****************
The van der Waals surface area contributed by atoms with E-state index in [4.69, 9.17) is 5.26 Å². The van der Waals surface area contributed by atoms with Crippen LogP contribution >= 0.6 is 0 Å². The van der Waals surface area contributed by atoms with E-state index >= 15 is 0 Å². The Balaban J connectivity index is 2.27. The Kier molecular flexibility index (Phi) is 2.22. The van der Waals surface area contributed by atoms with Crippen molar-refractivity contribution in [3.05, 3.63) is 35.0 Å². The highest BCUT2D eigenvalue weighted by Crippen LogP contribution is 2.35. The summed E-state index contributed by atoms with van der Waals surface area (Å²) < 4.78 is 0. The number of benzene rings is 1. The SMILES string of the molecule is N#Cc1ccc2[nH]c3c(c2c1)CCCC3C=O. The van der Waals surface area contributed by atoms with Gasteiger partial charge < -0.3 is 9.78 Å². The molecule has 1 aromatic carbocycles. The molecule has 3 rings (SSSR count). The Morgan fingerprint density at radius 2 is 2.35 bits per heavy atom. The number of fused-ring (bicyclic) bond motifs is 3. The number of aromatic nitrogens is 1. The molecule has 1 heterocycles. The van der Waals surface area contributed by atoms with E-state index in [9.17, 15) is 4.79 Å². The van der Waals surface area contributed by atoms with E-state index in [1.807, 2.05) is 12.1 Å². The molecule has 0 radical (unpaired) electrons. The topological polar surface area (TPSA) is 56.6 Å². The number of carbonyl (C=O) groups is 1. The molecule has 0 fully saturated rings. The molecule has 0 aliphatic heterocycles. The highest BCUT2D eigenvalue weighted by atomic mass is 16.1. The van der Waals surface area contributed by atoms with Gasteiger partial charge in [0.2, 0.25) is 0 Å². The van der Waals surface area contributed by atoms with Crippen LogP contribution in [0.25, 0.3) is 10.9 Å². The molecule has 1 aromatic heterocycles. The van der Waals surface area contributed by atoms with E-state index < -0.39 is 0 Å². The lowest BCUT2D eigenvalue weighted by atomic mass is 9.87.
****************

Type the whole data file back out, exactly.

The van der Waals surface area contributed by atoms with E-state index in [4.69, 9.17) is 5.26 Å². The van der Waals surface area contributed by atoms with Crippen LogP contribution >= 0.6 is 0 Å². The van der Waals surface area contributed by atoms with E-state index >= 15 is 0 Å². The Balaban J connectivity index is 2.27. The Kier molecular flexibility index (Phi) is 2.22. The van der Waals surface area contributed by atoms with Crippen molar-refractivity contribution in [3.05, 3.63) is 35.0 Å². The highest BCUT2D eigenvalue weighted by Crippen LogP contribution is 2.35. The summed E-state index contributed by atoms with van der Waals surface area (Å²) < 4.78 is 0. The number of benzene rings is 1. The SMILES string of the molecule is N#Cc1ccc2[nH]c3c(c2c1)CCCC3C=O. The van der Waals surface area contributed by atoms with Gasteiger partial charge < -0.3 is 9.78 Å². The molecule has 1 aromatic carbocycles. The molecule has 3 rings (SSSR count). The Morgan fingerprint density at radius 2 is 2.35 bits per heavy atom. The number of fused-ring (bicyclic) bond motifs is 3. The number of aromatic nitrogens is 1. The molecule has 1 heterocycles. The van der Waals surface area contributed by atoms with E-state index in [9.17, 15) is 4.79 Å². The van der Waals surface area contributed by atoms with E-state index in [1.807, 2.05) is 12.1 Å². The molecule has 0 radical (unpaired) electrons. The topological polar surface area (TPSA) is 56.6 Å². The number of carbonyl (C=O) groups is 1. The molecule has 0 fully saturated rings. The molecule has 0 aliphatic heterocycles. The highest BCUT2D eigenvalue weighted by atomic mass is 16.1. The van der Waals surface area contributed by atoms with Gasteiger partial charge in [0.2, 0.25) is 0 Å². The van der Waals surface area contributed by atoms with Crippen LogP contribution in [0.25, 0.3) is 10.9 Å². The molecule has 1 aromatic heterocycles. The van der Waals surface area contributed by atoms with E-state index < -0.39 is 0 Å². The lowest BCUT2D eigenvalue weighted by atomic mass is 9.87.